Almost every morning I begin my day in my big brown recliner. I sit there, read my Bible, especially The Proverbs, and say a prayer. There is a small lamp table beside my La-Z-Boy. Under the glass that covers the top of the table there are a few things I’ve gathered over the years: A printed copy of Psalm 16:1-11 and Philippians 4:7: “Do not be anxious about anything, but in everything by prayer and petition with thanksgiving present your requests to God and the peace of God which transcends all understanding will guard your heart and mind in Christ Jesus.” Below that scripture verse I wrote this: “Problems can either be mine or God’s – they can’t be both.” I try to take a look at those every day.

I’m sharing all today not to call myself up as an example or to impress you, because anyone who knows me knows I all too often lose my temper especially with technology, can quickly judge people who in my opinion “don’t get it” and leave the ones I love feeling ignored or discounted with my silence and the list goes on – just ask my wife. My reason for my being so transparent is to let you know if I can pray first almost every day, anybody can.

Journal entry: I also hope that if you start your day in a different way – I don’t mean jogging instead of sitting in a lounger – that this email might intrigue you to give “pray first” a try and see if you might find the more you kneel along the way, the easier you’ll stand your tests today in your leadership and life.

Living one day at a time,
Enjoying one moment at a time,
Accepting hardship as the pathway to peace.
Taking, as He did, this sinful world as it is,
Not as I would have it.
Trusting that He will make all things right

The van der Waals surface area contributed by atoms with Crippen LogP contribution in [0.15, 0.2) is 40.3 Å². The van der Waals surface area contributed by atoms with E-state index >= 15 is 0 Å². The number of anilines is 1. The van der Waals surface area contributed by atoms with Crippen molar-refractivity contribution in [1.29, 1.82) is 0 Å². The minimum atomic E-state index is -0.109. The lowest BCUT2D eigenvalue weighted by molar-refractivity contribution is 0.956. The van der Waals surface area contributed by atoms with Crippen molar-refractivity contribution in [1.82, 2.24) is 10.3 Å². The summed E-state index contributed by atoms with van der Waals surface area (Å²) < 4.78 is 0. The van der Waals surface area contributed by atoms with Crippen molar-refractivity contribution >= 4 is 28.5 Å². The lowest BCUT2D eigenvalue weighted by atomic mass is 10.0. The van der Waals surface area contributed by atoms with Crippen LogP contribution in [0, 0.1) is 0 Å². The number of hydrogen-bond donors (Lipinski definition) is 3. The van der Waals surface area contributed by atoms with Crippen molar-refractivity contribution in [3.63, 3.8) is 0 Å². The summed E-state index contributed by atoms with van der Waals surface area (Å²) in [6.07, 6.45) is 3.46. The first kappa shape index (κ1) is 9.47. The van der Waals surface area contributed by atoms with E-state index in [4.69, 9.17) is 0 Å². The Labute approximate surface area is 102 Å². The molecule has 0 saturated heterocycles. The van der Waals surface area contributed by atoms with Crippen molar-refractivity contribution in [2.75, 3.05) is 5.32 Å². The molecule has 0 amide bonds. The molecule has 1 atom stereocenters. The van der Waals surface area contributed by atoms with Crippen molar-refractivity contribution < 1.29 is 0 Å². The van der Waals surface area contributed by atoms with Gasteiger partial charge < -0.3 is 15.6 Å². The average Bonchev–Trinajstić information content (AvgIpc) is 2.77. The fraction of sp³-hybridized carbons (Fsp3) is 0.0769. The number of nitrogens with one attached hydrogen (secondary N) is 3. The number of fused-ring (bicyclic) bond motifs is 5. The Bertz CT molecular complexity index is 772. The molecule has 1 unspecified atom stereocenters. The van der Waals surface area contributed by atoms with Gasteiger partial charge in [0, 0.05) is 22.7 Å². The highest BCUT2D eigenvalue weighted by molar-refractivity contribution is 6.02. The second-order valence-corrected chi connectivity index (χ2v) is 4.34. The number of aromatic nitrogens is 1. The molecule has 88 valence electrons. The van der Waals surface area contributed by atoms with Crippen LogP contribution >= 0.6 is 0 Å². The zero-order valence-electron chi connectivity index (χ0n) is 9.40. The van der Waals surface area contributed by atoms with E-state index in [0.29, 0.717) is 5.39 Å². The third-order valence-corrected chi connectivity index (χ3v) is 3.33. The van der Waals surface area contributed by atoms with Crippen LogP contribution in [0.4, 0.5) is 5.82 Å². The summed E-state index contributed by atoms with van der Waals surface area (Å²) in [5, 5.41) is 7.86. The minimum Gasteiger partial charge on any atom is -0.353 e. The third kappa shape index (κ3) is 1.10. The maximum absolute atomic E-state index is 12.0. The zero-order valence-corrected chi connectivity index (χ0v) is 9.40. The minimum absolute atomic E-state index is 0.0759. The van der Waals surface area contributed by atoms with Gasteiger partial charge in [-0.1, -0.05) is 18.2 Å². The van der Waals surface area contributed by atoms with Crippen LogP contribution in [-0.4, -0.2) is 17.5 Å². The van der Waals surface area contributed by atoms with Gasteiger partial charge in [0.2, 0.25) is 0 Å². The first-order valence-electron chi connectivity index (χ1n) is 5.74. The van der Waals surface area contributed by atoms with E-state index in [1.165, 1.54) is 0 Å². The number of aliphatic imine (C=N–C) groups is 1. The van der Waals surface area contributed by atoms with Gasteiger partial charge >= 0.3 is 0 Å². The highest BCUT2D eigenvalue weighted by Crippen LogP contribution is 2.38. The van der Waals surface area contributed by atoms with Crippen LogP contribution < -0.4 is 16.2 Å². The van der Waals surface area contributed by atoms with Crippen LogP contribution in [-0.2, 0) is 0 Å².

if I surrender to His will.
That I may be reasonably happy in this life,
And supremely happy with Him forever in the next.
Amen.
~ Reinhold Neibuhr

Roll Up Your Sleeves – Living & Leading in a World of Constant Change, Part 9

So far we have covered One Unshakeable Truth plus these 8 concepts, which are found in my forthcoming book Roll Up Your Sleeves:

One Unshakable Truth – Everyone has unseen battles they are fighting. Be kind.

#1 Change is not the same as transition.

#2 Personality matters.

#3 Role clarity counts.

#4 Principles set the pace.

#5 Purpose is power.

#6 Process matters.

#7 Endings let us begin again.

#8 Seasons come and go.

Today I get personal with a few thoughts about Observation #9 Self-counseling doesn’t work. – When change hits, we become our worst counselor. Instead of turning inward, share your story with a trusted friend who will listen and not try to fix you. If you go it alone, you will go too fast and crash. If you go together, you will go farther and heal.

“Two are better than one, because they have a good return for their labor: If either of them falls down, one can help the other up. But pity anyone who falls and has no one to help them up.” The Book of Ecclesiastes 4:9-10 by one of King Solomon’s scribes

In 1814, Henry Kett, an eminent clergyman, academic and writer, said, “I hesitate not to pronounce, that every man who is his own lawyer, has a fool for a client.”

Despite Kett or Solomon’s message of the power of personal inter-dependence, which has been repeated and reflected on for centuries, the fools of the world have not been derailed off their “me, myself and I” track of life. Sadly, this Rambo-ish, one-man show mindset is still held in high regard by many people in the US. It is hailed in our movies, modeled by some top politicians, held on to by a few lesser-regarded businessmen and serves as the philosophical underpinning of tyrants who view humans as soulless and physical matter to be disposed of when change disrupts their plans.